On my own suggestion, Admiral Canaris was despatched to see his friend Vigon early in December, to negotiate Franco's agreement for the execution of the operation; General France had up to then turned a blind ey on the various General Staff and Intelligence.  We naturally agreed that once we had succeeded in seizing Gibralter we would return the Rock to Spain just as soon as the war no longer required us to bar the Straits of Gibralter to British naval traffic, a military responsibility which we would naturally take care of ourselves.
Some days later Canaris returned to report to the Fuehrer, who had personally entrusted him with and briefed him for the mission: Franco had refused to co-operate, pointing out that such a grave breach of neutrality might result in Britain's declaring war on Spain.  The Fuehrer listened calmly and then announced that in that case he would drop the idea, as he was not attracted by the alternative of transporting his troops through Spain by force, with Franco then suitably publicising his wrath about it.  He feared that that might lead to a new theatre of operations, because Britain might then with equal justification land troops in Spain, perhasp through Lisbon, just as in the case of Norway.
Whether Canaris was the right man for that mission, I would now be inclined to question, in view of the treachery he now seems to have condoned for several years.  I now assume that he did not make a serious effort to win Spain over for the operation, but in fact advised his Spanish friends against it.

Page 177-178 [1942 and Red Orchestra]
There is not much time left to me, so I will refrain from depicting the progress of the Hitler offensive as it ground to a halt in the Caucasus and at Stalingrad - the prelude to the turn of the tide against us the east.  I would like to restrict my narrative to some particular episodes and personal experiences of that period.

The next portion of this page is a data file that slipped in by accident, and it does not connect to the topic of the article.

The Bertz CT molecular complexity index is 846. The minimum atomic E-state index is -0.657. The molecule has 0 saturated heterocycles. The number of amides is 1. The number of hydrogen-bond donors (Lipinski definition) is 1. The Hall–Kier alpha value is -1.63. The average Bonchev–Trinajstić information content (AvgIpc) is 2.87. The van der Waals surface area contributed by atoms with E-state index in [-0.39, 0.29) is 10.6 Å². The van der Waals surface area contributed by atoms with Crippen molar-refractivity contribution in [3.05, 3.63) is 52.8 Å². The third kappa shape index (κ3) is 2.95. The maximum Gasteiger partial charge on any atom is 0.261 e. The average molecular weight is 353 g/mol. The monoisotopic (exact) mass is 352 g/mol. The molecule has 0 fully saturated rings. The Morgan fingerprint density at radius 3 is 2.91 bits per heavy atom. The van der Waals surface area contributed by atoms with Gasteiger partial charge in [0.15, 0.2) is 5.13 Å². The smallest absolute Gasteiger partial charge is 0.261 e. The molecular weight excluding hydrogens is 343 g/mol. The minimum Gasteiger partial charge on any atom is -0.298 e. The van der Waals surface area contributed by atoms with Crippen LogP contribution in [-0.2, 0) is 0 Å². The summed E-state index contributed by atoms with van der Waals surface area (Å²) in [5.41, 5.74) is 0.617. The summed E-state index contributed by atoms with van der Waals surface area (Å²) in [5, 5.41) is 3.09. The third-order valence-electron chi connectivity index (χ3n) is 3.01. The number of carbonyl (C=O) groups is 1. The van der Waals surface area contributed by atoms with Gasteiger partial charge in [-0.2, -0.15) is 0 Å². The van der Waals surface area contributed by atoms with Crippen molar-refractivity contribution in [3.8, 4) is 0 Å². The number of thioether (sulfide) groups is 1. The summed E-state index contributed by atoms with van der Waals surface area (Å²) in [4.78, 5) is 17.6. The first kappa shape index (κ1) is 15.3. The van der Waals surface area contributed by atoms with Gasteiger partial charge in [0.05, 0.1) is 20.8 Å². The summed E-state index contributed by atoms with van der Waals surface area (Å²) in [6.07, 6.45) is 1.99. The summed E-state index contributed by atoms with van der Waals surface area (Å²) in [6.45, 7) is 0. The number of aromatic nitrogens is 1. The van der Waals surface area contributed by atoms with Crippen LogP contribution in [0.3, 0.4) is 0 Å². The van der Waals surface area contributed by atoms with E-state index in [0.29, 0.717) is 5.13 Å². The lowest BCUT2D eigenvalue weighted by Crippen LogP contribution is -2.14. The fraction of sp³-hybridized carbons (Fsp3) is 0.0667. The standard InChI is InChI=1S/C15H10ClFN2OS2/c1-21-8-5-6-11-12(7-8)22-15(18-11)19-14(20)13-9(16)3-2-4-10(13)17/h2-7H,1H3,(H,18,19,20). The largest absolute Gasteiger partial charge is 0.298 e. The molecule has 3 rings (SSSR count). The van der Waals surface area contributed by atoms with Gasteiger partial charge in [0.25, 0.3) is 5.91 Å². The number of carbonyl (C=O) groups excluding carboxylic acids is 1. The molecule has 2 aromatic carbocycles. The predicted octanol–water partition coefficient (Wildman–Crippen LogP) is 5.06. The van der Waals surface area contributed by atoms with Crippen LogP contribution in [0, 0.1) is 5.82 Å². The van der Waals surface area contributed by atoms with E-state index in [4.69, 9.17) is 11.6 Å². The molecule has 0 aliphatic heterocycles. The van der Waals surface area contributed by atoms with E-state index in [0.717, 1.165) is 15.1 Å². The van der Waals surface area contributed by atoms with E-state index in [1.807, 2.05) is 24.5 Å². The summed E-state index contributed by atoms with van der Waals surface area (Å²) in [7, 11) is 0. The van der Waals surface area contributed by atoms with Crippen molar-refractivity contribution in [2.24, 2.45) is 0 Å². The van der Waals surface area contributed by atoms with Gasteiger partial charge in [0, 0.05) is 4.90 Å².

The first, and completely inexplicable, event was the publication in the newspapers of the Western Powers of certain copies of our plan of attack.  They reproduced at least one sentence of the Fuehrer's 'basic directive' so accurately that there could be no doubt but that there had been treachery somewhere along the line.  The Fuehrer's mistrust of the staffs entrusted with the preliminary study found new sustenance: he renewed his charges against the General Staff, who, he said, could be the only source of this betrayal.
In fact, as was discovered during the following winter, the guilty party was a renegade officer on the Air Force operations staff, who had been employed in their Intelligence section and who had established contacts with the enemy's espionage network.  During  a big trial before the Reich Military Tribunal in December 1942, a number of sentences were passed, because a major organisation of traitors and spies had been uncovered in Berlin.  Even though they were largely civilians involved, both men and women, the most important of the enemy's sources of military intelligence had been this Air Force officer, a Lieutenant-Colonel Schulze-Boysen, and his wife.  But until this had been established, Hitler continued to heap abuse on the Army's completely innocent General Staff.
The second misfortune was when a divisional staff officer's aircraft crashed in no-man's land on the eastern front; he had been carrying upon his person the order issued to General Stumme's Army Corps for its attack during the big offensive due to begin very few days later.  The hapless officer had lost his way in the plane, and, together with the documents, fell into Russian hands; he himself was shot out of hand on the spot.

Page 183 [General Thomas]
But quite apart from all this, every situation only hardened in us a tacit realisation that the enormous quantities of men and material we were pouring in with no hope of replacement bore no comparison to the meagre expenditure it had forced upon the Russians hitherto.  Almost every day Halder was waiting with new statistics on the enemy's tanks and spares outputs (date provided by General Thomas) and on the capacity of the enemy's armaents industry in the Urals (Thomas again) and so on; again and again the Fuehrer was provoked to refute the statistics.
I was forbidden to circulate General Thomas' 'defeatist' reports any longer: they were pure fantasy, he refused to stand it, and so on.